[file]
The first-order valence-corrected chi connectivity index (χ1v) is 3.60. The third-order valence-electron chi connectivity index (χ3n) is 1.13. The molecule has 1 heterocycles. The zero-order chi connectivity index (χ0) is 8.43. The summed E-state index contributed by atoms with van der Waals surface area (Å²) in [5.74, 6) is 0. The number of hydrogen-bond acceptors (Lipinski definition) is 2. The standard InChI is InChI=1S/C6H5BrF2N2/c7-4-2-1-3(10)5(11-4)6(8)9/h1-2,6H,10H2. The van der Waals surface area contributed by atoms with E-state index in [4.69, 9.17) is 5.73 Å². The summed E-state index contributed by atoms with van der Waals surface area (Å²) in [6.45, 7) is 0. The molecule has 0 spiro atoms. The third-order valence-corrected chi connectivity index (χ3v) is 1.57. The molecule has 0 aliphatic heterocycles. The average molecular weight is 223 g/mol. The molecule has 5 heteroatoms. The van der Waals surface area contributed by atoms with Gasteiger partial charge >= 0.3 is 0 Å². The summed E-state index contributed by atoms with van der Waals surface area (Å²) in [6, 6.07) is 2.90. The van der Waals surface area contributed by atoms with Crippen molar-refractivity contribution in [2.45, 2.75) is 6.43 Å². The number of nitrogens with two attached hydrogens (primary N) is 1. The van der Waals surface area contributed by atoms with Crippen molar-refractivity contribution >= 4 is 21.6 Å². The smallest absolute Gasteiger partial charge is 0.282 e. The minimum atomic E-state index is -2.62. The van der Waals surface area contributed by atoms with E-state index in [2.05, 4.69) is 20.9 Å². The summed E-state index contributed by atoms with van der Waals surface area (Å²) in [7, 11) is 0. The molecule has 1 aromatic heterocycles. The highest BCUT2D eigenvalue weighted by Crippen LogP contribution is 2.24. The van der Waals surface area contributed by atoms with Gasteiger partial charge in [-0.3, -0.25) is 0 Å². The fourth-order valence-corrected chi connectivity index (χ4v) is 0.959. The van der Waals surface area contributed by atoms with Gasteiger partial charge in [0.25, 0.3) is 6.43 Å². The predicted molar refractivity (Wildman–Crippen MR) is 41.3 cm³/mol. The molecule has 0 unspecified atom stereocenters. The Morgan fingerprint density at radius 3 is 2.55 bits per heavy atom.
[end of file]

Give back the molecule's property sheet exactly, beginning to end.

The first-order valence-corrected chi connectivity index (χ1v) is 3.60. The third-order valence-electron chi connectivity index (χ3n) is 1.13. The molecule has 1 heterocycles. The zero-order chi connectivity index (χ0) is 8.43. The summed E-state index contributed by atoms with van der Waals surface area (Å²) in [5.74, 6) is 0. The number of hydrogen-bond acceptors (Lipinski definition) is 2. The standard InChI is InChI=1S/C6H5BrF2N2/c7-4-2-1-3(10)5(11-4)6(8)9/h1-2,6H,10H2. The van der Waals surface area contributed by atoms with E-state index in [4.69, 9.17) is 5.73 Å². The summed E-state index contributed by atoms with van der Waals surface area (Å²) in [6.45, 7) is 0. The molecule has 0 spiro atoms. The third-order valence-corrected chi connectivity index (χ3v) is 1.57. The molecule has 0 aliphatic heterocycles. The average molecular weight is 223 g/mol. The molecule has 5 heteroatoms. The van der Waals surface area contributed by atoms with Gasteiger partial charge >= 0.3 is 0 Å². The summed E-state index contributed by atoms with van der Waals surface area (Å²) in [6, 6.07) is 2.90. The van der Waals surface area contributed by atoms with Crippen molar-refractivity contribution in [2.45, 2.75) is 6.43 Å². The number of nitrogens with two attached hydrogens (primary N) is 1. The van der Waals surface area contributed by atoms with Crippen molar-refractivity contribution >= 4 is 21.6 Å². The smallest absolute Gasteiger partial charge is 0.282 e. The minimum atomic E-state index is -2.62. The van der Waals surface area contributed by atoms with E-state index in [2.05, 4.69) is 20.9 Å². The summed E-state index contributed by atoms with van der Waals surface area (Å²) in [7, 11) is 0. The molecule has 1 aromatic heterocycles. The highest BCUT2D eigenvalue weighted by Crippen LogP contribution is 2.24. The van der Waals surface area contributed by atoms with Gasteiger partial charge in [-0.3, -0.25) is 0 Å². The fourth-order valence-corrected chi connectivity index (χ4v) is 0.959. The van der Waals surface area contributed by atoms with Gasteiger partial charge in [0.25, 0.3) is 6.43 Å². The predicted molar refractivity (Wildman–Crippen MR) is 41.3 cm³/mol. The molecule has 0 unspecified atom stereocenters. The Morgan fingerprint density at radius 3 is 2.55 bits per heavy atom.